The common law’s emphasis on genetic parenthood has been undermined by advancements in reproductive technologies. In response, the Human Embryology and Fertilisation Act 1990 (HFEA 1990) was enacted and answered the question of legal parentage. However, as reproductive technology continued to develop, providing routes to parenthood using techniques such as embryonic screening and manipulation, it was apparent that HFEA 1990 was inappropriate. The solution was an amendment by way of the Human Fertilisation and Embryology Act 2008 (HFEA 2008) which aimed to bring the law up to date with these advancements and set ethical boundaries.
Although HFEA 2008 sets parameters for embryo research, and reflects society’s willingness to accept that the definition of the family has changed, it still retains a focus on two parent families. It has recently been announced that the UK will be set to become the first country to allow the creation of babies using DNA from three people. In backing this IVF technique, the Government has confirmed that this legislation, which re-enforces the common law model of the family, will have to yield to the demand for the legal recognition of parenthood which will be provided by the ongoing advancements in reproductive technology.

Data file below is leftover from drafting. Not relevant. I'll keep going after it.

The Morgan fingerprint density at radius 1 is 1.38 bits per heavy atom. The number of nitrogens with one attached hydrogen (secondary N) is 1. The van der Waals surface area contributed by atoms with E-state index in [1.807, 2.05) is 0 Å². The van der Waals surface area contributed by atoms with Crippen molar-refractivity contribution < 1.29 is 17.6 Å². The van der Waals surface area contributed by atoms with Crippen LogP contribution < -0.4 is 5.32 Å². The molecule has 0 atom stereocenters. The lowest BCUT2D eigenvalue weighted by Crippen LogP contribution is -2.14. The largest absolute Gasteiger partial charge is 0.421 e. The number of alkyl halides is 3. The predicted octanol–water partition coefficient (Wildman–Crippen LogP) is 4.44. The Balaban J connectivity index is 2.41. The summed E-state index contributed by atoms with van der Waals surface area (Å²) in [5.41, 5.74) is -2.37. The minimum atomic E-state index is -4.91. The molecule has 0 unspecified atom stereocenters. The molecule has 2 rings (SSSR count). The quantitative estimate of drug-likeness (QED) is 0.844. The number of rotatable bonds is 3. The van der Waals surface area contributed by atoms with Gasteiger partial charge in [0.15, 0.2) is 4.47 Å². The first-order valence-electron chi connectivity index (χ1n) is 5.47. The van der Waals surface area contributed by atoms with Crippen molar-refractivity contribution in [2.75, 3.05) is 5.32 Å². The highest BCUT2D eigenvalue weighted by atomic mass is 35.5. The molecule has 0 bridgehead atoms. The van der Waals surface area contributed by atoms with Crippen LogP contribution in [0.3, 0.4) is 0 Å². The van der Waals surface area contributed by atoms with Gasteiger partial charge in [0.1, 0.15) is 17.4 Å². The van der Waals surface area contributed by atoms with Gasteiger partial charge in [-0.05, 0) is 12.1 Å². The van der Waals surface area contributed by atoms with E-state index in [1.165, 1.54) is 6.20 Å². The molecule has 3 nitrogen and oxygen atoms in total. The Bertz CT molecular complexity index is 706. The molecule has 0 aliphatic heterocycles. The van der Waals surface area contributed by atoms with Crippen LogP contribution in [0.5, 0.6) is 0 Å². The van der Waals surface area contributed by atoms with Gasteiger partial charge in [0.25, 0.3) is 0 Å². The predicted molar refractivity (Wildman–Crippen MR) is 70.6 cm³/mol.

Sharon McAvoy, a Lecturer in Law at Edge Hill University, has published one of the first academic articles which examines whether the Human Fertilisation and Embryology Act 2008 is fit to manage ongoing developments in reproductive science. Her article, ‘Modern Family: Parenthood’ was published in the journal Family Law in 2013.